Produced by Norman Lear and Bud Yorkin, “All in the Family” was based on the British series “Till Death Do Us Part.” The family in question were the Bunkers, which consisted of bigoted Archie Bunker (Carroll O’Connor), his kindly “dingbat” wife, Edith (Jean Stapleton), their naively idealistic daughter, Gloria (Sally Struthers), and her husband, Michael Stivic (Rob Reiner), an argumentative liberal “meathead” who sorely tries Archie’s deeply conservative soul. Archie Bunker was unlike anything ever seen on television: he held every negative racial or ethic stereotype in the book and used slurs never before heard on television. But the series also dealt with serious issues. “All in the Family” is the only television series in history to finish 1st in the Nielsen’s five years running and all four stars won multiple Emmys in their respective acting categories.
Included on this DVD are the thirteen episodes that made up the first season, when the show was a mid-season replacement: (1) “Meet the Bunkers,” written by Norman Lear, where a surprise anniversary party for the Bunkers is just another excuse for Archie and Mike to have a fight; (2) “Writing the President” finds Mike and then Archie writing President Nixon on the state of the Union; (3) “Archie’s Aching Back” finds Archie hiring a Jewish lawyer to get a large settlement in a minor traffic accident; (4) “Archie Gives Blood,” although he is afraid his blood will get mixed with those of a different race; (5) “Judging Books by Covers,” thinks one of Mike’s friends is gay, but it turns out that it is one of Archie’s drinking buddies instead; (6) “Gloria Is Pregnant,” but suffers a tragic miscarriage in the first television show I remember making me cry; (7) “Now That You Know the Way, Let’s Be Strangers,” has Mike inviting a hippy friend to spend the night; (8) “Lionel Moves Into the Neighborhood” despite Archie’s efforts to keep a black family from buying the house next door; (9) “Edith Has Jury Duty” in a sitcom version of “12 Angry Men”; (10) “Archie Is Worried About His Job” and nobody can sleep that night; (11) “Gloria Discovers Women’s Lib” and angrily leaves the house when Mike refuses to treat her as an equal partner; (12) “Success Story” finds Archie reevaluating his definition of success when he runs into an old Army buddy; (13) “The First and Last Supper” has the Jeffersons coming to dinner at the Bunkers, except husband George (who is not seen until season 3) refuses to enter the house of his white neighbor.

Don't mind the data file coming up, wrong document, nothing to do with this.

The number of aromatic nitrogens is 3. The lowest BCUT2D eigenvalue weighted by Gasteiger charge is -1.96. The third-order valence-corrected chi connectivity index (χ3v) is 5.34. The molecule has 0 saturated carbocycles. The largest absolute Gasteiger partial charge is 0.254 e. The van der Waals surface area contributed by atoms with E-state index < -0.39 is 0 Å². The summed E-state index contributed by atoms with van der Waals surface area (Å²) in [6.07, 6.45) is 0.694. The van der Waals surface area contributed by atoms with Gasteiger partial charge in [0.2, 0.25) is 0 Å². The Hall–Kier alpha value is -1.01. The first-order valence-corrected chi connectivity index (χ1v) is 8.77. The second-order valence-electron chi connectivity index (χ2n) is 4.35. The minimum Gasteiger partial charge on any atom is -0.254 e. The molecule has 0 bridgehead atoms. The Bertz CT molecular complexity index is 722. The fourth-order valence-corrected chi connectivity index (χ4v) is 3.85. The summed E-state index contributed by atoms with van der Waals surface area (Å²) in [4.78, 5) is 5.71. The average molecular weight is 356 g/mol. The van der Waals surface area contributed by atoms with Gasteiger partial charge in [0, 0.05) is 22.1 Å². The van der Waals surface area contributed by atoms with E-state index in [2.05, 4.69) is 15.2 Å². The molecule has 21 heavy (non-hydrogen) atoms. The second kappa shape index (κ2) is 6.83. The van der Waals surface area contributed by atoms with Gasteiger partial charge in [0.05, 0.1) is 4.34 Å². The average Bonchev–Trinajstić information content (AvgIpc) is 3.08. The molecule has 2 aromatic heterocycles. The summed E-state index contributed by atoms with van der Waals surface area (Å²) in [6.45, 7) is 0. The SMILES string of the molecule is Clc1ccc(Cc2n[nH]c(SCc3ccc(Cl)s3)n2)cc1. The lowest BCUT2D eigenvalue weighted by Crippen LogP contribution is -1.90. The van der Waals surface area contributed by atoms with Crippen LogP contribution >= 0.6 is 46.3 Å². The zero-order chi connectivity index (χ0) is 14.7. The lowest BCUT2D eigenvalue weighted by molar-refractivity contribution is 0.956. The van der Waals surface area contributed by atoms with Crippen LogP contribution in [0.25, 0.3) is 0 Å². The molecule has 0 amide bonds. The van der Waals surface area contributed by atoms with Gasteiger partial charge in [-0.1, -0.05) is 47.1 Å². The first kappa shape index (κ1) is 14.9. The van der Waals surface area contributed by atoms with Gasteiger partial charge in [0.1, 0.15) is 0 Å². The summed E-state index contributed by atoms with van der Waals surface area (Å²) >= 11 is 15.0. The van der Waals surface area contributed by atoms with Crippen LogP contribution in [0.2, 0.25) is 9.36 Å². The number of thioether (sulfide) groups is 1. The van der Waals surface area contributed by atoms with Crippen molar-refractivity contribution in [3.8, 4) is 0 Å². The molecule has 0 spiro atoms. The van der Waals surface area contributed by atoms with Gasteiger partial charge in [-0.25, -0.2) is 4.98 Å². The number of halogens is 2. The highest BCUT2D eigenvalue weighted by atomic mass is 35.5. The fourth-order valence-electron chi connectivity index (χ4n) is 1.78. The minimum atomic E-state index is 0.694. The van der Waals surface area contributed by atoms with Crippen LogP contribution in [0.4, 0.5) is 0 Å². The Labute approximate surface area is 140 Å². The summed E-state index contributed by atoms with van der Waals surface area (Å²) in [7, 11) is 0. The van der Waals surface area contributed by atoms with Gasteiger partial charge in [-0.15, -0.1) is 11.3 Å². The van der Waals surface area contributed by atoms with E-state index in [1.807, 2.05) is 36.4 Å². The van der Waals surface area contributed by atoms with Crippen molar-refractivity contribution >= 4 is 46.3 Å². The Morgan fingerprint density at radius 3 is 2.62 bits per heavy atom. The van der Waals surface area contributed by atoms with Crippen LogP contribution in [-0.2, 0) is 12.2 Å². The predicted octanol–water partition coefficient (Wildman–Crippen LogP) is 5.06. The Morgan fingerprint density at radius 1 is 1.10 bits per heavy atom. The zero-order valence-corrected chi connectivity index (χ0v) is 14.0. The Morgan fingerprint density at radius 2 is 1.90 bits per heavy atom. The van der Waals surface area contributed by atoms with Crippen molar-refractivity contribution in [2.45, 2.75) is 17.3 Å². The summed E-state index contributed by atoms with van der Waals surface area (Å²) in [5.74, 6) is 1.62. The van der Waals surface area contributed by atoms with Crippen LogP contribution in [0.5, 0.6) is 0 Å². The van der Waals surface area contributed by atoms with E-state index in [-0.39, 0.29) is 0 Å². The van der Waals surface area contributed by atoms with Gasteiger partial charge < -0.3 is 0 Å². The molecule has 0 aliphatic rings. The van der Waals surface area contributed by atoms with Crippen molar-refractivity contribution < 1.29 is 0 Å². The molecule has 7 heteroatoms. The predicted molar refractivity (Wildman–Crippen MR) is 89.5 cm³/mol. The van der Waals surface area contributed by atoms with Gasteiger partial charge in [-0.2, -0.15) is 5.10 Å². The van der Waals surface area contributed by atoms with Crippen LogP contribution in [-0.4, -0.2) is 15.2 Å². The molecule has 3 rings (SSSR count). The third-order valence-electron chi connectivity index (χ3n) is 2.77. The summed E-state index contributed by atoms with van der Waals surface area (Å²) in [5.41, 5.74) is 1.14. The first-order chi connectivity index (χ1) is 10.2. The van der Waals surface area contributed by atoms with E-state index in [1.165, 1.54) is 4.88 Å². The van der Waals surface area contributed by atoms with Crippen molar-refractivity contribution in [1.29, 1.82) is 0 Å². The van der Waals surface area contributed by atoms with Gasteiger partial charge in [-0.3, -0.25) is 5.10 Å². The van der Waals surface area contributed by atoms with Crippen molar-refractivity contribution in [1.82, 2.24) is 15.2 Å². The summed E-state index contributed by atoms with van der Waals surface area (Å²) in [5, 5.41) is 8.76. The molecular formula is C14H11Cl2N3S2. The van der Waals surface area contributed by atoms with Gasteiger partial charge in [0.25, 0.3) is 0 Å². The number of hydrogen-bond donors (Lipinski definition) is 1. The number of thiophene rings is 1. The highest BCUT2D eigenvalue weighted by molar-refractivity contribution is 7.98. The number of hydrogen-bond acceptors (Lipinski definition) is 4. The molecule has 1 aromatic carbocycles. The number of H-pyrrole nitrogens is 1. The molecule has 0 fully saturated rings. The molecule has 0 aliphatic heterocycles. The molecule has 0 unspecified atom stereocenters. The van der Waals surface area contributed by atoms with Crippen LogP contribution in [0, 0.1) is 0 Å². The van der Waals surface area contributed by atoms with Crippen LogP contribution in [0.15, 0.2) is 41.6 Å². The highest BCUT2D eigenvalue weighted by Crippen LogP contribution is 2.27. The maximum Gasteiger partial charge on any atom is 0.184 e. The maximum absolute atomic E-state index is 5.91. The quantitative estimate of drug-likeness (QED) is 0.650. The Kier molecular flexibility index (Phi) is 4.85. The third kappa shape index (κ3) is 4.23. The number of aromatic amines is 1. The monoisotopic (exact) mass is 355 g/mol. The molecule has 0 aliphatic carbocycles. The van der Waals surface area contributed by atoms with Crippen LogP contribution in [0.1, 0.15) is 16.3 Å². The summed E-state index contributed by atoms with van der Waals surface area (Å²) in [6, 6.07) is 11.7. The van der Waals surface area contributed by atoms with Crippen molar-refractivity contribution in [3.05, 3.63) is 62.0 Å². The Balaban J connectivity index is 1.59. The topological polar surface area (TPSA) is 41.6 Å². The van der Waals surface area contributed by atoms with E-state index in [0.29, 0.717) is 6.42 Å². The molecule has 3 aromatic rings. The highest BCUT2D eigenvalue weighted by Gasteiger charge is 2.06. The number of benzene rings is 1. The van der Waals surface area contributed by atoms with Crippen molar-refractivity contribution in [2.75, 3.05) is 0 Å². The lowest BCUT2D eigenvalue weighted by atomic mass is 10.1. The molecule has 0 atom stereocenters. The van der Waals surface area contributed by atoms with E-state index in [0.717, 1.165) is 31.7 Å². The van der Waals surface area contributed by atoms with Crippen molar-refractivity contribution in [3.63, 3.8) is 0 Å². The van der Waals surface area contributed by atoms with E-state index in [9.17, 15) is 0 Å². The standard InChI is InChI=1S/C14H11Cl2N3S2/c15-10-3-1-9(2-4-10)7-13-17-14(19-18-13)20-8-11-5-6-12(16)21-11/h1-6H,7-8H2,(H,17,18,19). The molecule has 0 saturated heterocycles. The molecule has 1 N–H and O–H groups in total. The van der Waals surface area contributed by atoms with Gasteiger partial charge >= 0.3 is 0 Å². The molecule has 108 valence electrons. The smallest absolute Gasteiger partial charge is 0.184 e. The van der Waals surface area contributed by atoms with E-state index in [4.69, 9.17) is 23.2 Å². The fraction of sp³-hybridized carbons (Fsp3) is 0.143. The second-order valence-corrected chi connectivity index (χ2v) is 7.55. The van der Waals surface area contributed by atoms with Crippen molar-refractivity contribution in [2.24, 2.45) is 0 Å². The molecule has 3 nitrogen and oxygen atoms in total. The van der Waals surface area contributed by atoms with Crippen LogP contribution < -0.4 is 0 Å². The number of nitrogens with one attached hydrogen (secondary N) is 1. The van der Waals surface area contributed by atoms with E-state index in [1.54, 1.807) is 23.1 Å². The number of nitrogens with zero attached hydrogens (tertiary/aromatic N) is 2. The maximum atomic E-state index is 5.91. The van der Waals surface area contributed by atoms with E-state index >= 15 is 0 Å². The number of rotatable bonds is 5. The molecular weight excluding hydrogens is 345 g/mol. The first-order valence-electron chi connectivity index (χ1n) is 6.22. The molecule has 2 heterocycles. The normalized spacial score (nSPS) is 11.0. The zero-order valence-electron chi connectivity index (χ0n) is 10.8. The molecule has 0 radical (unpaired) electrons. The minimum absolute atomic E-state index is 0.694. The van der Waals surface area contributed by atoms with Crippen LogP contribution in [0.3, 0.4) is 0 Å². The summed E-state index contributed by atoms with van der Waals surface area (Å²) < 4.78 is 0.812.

“All in the Family” is one of the greatest television series of all time and I do not know of two many television critics or historians who do not have it down as one of the five best situation comedies ever aired. Too bad this DVD does not include the two failed pilots Lear put together for ABC, but the greater shame is that this is a bare boned edition with just the episodes. Yes, they are uncut, but a show as culturally important as “All in the Family” would certainly be worthy of commentary from the talented actors, writers and staff who changed television forever.
Let me say if I were to review the comedy alone contained within, this gets 6 stars, however this is a boxset and factoring that in, this is dismal. Every mistake in the book is here as far as how NOT to bring a classic series to dvd.
No Chapter Skips? Check.
No pilot? Check.
Poor transfer? Check.
Flimsy, awkward, (though nice looking) packaging? Check.
No remastered sound? Check.
No extras? Check.
I have a majority of these on the official Columbia House VHS series, and somehow the picture on those tends to be marginally better. Who woulda thought you could mess up perfection? The picture is sort of fuzzy, and every now and again you can see some digital imperfection. I am satisfied with the set because it is a space saver, but thats about it (other than the obvious quality of the perfomances). Why even take the time to bring these to dvd, then cut every corner in the book? Will I buy season 2? You betcha.